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Physics & Physiology of Color

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The Color Musings
Additive Mixture
Subtractive Mixture
Complementary Colors
Primary Colors
Hue, Value, Chroma
Predicting Color Mixtures
Mind-Blower
Young's 3-color Theory
A 3-color System
Land's 2-color System
James Clerk Maxwell
Thomas Young
Hermann von Helmholtz
Edwin H. Land

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James Clerk Maxwell
Nov. 13, 1831-Nov. 5, 1879
 

The scope of Maxwell's work was remarkable. He demonstrated that Saturn's rings were likely composed of innumerable tiny particles, a hypothesis confirmed more than a century later by space exploration.

He used statistical methods to determine the relationships between molecular activity and temperature in gasses.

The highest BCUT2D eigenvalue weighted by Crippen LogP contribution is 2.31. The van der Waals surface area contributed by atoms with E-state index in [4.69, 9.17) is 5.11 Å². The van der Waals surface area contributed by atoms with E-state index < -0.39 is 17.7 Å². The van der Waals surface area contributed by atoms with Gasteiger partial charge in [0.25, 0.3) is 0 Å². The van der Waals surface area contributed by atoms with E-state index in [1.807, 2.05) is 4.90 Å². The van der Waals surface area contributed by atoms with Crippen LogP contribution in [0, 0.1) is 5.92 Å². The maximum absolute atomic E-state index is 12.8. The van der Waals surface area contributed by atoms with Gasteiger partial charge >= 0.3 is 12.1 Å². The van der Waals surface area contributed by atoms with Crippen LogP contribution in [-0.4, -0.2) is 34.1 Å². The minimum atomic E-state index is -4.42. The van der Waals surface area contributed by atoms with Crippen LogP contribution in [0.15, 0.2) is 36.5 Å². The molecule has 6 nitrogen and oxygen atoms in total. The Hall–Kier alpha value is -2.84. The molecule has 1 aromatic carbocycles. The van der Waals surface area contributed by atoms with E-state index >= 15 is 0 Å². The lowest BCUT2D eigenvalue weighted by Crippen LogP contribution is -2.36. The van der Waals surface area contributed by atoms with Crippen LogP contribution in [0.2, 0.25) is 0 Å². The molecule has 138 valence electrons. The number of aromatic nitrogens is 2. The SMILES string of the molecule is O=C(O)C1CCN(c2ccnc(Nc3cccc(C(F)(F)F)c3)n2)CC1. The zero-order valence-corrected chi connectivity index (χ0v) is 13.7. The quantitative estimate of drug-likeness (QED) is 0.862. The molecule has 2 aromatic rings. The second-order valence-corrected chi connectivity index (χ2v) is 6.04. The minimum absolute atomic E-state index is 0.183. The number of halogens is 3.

Through application of mathematics to the study of electricity and magnetism, he laid the foundations of the understanding of light, and other electromagnetic energy.

In the 1850s and 1860s he investigated the nature of color and color vision, and demonstrated the photographic reproduction of color images, using a three-color process , where scenes were first photographed, then projected using red, green, and blue filters.

© J. C. Adamson, 1997

A Scottish physicist who did pioneering research in electromagnetism and the kinetic theory of gases. He was the first Cavendish Professor of Physics at Cambridge, after having been a professor at Marischal College in Aberdeen and later at King's College, London.

Bibliography:
Buchwald, J. Z., From Maxwell to Microphysics (1988); Hendry, John, James Clerk Maxwell and the Theory of the Electromagnetic Field (1986); MacAdam, David L., Sources of Color Science (1970); Niven, W. D., editor, The Scientific Papers of James Clerk Maxwell (1890); Sturge, John M., editor, Neblette's Handbook of Photography and Reprography (1977);Tolstoy, Ivan , James Clerk Maxwell (1982).